Sky Amish goes to school at a community classroom at the Genesee Valley Regional Market in Henrietta. Since August, Amish, who is 18, and most of the other 100-plus students enrolled at Holy Childhood have been attending in-person classes just two days a week, many of them at the school's main campus on Groton Parkway in Henrietta. The other three days, they were learning remotely. Amish is not a fan of getting virtual lessons on a laptop. "Kinda tricky ... it's kinda crazy," he said. His classmate, Corynn Dunton, also 18, agrees. They're both excited about a new hybrid plan that started this week: four days a week in the classroom and one day at home. "I'm ready for it 'cause I don't like doing school online at home," Dunton said. School program director Dave Halpern said a lot of thought went into the decision and it seemed like the right time for the transition to mostly in-person learning. "Because the January surge was ending and the vaccines were coming out," he said. "A number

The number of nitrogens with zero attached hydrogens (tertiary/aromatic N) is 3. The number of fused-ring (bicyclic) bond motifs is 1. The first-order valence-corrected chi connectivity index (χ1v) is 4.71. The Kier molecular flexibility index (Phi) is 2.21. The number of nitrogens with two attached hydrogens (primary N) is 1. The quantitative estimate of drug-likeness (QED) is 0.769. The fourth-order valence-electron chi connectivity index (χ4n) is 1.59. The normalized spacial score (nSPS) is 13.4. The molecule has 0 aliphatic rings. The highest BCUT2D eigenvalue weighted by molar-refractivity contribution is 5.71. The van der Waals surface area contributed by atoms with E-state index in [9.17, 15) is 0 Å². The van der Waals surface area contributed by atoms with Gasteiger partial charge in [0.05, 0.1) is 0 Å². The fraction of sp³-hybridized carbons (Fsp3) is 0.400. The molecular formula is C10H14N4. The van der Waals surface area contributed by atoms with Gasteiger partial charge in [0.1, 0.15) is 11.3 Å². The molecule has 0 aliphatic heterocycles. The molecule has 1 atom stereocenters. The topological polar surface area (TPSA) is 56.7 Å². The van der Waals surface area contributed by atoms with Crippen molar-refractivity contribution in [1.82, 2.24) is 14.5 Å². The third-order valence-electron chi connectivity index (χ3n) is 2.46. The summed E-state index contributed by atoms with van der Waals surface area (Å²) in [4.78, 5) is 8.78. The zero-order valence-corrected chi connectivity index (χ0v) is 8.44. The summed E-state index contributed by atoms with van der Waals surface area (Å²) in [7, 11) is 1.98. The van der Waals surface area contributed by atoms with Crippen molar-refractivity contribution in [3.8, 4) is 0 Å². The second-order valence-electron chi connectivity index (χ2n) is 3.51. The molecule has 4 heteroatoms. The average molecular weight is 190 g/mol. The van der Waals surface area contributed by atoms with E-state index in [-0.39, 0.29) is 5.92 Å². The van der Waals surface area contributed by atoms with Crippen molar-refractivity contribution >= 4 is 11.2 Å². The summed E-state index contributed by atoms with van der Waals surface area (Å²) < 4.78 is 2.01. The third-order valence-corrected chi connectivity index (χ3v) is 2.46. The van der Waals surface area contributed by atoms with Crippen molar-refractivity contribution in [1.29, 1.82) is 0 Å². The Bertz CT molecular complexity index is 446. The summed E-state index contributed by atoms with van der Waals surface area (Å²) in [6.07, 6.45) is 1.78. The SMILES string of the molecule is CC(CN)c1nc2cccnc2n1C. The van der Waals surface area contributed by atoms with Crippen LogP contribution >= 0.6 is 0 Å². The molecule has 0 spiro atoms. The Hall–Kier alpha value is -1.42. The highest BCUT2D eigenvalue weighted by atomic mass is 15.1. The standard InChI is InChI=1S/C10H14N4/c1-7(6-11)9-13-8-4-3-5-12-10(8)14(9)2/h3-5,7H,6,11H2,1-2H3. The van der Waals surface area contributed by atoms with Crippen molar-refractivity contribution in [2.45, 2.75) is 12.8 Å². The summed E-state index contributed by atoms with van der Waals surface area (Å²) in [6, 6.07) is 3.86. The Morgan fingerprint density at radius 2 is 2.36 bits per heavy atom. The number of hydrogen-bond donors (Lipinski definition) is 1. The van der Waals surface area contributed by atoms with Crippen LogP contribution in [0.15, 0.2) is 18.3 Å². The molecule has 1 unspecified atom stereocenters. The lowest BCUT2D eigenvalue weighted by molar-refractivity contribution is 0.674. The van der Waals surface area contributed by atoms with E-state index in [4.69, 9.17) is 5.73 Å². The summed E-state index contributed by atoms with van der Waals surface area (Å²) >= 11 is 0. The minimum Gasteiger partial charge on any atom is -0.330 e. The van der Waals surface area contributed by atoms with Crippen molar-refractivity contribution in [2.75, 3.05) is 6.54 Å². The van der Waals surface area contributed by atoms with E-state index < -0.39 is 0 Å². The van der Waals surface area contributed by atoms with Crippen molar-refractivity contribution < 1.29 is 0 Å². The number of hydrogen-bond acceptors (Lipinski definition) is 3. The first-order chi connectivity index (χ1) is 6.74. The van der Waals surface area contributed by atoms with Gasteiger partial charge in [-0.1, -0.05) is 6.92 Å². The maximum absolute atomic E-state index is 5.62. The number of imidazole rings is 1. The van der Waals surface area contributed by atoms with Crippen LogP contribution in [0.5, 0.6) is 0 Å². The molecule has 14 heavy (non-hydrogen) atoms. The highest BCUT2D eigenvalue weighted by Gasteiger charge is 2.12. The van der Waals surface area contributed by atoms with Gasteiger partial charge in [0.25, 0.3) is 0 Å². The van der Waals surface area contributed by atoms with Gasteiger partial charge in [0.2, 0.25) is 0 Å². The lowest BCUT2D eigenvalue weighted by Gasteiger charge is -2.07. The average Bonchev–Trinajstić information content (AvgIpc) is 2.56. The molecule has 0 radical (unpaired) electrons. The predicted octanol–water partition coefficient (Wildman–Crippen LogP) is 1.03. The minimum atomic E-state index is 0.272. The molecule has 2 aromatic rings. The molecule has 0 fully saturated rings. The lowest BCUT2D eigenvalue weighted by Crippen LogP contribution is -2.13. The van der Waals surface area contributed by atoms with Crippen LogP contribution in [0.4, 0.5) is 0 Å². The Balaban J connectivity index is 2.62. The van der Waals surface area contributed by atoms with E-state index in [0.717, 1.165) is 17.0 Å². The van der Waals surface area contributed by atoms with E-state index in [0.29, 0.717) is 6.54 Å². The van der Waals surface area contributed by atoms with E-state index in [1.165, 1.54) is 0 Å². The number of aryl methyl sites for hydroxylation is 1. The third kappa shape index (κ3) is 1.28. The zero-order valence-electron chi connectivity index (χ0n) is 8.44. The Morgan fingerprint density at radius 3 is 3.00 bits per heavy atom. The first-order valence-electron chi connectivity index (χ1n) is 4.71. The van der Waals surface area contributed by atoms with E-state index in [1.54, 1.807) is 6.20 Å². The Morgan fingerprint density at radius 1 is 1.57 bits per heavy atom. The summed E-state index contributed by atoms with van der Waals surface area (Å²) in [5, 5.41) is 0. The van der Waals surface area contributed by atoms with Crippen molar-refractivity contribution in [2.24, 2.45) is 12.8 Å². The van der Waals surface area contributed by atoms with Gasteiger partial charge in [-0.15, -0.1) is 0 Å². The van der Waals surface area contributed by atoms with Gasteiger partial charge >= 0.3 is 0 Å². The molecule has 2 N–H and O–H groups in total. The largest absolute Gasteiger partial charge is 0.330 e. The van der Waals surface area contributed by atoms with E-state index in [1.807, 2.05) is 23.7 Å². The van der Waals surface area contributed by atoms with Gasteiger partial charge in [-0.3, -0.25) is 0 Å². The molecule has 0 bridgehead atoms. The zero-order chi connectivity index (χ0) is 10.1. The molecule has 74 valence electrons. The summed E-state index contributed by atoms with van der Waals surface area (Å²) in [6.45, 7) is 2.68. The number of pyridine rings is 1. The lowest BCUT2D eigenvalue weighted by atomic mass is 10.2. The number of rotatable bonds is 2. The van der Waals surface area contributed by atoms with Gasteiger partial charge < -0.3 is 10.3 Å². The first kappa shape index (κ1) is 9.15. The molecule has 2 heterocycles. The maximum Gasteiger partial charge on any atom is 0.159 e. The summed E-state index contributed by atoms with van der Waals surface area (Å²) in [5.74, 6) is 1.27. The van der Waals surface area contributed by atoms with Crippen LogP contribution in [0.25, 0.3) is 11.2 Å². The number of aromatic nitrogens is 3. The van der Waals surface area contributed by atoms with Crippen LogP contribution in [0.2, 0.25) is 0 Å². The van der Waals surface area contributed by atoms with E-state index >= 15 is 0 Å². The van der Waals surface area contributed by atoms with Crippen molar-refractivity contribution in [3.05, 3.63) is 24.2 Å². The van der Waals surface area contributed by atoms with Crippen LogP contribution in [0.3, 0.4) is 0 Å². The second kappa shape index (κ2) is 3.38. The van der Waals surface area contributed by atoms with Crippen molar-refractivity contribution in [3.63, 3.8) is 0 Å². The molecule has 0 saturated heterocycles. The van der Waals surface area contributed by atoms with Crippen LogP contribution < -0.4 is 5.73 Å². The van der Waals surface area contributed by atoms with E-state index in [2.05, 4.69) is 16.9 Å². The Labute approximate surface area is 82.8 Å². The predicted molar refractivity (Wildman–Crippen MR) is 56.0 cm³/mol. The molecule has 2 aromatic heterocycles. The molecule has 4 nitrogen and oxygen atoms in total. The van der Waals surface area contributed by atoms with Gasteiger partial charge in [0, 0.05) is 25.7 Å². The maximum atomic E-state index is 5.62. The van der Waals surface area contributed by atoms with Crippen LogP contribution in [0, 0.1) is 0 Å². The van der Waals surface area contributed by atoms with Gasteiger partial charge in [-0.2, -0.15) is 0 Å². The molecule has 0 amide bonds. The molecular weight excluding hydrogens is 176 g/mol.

Lawmakers: NY should provide Wi-Fi for people with developmental disabilities in state-run homes

Mon, 01/25/2021 - 2:57pm